Research Projects

SPP 1258

Sensory and regulatory RNAs in Prokaryotes

One of the most fascinating discoveries in recent biology has been the regulatory potential of regulatory RNAs. Recent estimates suggest that a typical microbial genome may encode hundreds of small regulatory RNAs. Such sRNAs are generally untranslated, and most often range from 50 to 250 nucleotides in length. Where characterised in detail, some sRNAs were found to regulate target genes by binding to (regulatory) proteins, whilst most of them turned out as antisense RNAs that act on trans-encoded mRNAs. Most bacterial mRNAs contain a 5'-untranslated region (5'-UTR) with more than the Shine-Dalgarno (SD) sequence required for interaction with the 30S ribosomal particle. Such extended 5'-UTRs can fold into complex structures with regulatory properties. RNA thermometers, for example, acquire a structure that blocks translation at low temperatures. Riboswitches control gene expression by ligand-induced conformational changes that control transcription termination, translation initiation or RNA processing. The goal of the Priority Programme is to bring together scientists to explore the regulatory potential of RNA in diverse prokaryotic systems. That is apart from the standard model bacteriaEscherichia coli and Bacillus subtilis, several other microbes including cyanobacteria, Rhizobiaceae, several pathogens and halophilic as well as methanogenic Archaea will be studied.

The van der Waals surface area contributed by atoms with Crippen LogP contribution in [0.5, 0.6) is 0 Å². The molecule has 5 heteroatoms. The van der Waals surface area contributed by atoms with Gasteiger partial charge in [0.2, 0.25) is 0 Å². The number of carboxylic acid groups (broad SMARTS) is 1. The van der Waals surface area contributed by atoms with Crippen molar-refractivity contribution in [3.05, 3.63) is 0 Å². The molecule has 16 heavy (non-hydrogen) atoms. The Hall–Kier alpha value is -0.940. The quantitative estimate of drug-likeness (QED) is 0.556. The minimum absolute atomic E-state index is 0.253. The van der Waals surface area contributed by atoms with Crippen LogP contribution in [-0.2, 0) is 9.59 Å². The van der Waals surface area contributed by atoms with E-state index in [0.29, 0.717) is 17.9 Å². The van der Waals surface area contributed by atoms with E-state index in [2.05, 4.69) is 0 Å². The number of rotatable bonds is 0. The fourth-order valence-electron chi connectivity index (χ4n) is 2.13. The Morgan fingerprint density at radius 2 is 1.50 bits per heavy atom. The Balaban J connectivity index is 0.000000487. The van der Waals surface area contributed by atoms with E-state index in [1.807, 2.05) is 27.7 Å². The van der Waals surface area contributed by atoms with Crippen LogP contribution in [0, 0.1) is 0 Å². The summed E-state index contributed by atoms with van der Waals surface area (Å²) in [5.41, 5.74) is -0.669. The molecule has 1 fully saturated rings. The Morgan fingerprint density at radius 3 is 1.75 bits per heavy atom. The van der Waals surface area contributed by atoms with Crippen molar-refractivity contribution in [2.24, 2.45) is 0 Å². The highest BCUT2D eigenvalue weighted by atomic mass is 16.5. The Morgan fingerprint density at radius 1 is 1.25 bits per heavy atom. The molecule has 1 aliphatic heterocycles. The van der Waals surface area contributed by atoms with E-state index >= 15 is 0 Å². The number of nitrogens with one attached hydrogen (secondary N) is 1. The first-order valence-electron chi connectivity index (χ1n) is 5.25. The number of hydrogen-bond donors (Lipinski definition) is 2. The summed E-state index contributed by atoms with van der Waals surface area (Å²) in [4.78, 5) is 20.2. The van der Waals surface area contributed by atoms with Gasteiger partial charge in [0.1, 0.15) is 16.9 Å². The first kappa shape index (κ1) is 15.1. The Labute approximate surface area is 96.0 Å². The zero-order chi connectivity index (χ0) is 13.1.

Deutsche Forschungsgemeinschaft




Professor Dr. Franz Narberhaus (Ruhr-Universität Bochum)


Professor Dr. Franz Narberhaus (Ruhr-Universität Bochum)

Funding agency

DFG - German Research Foundation

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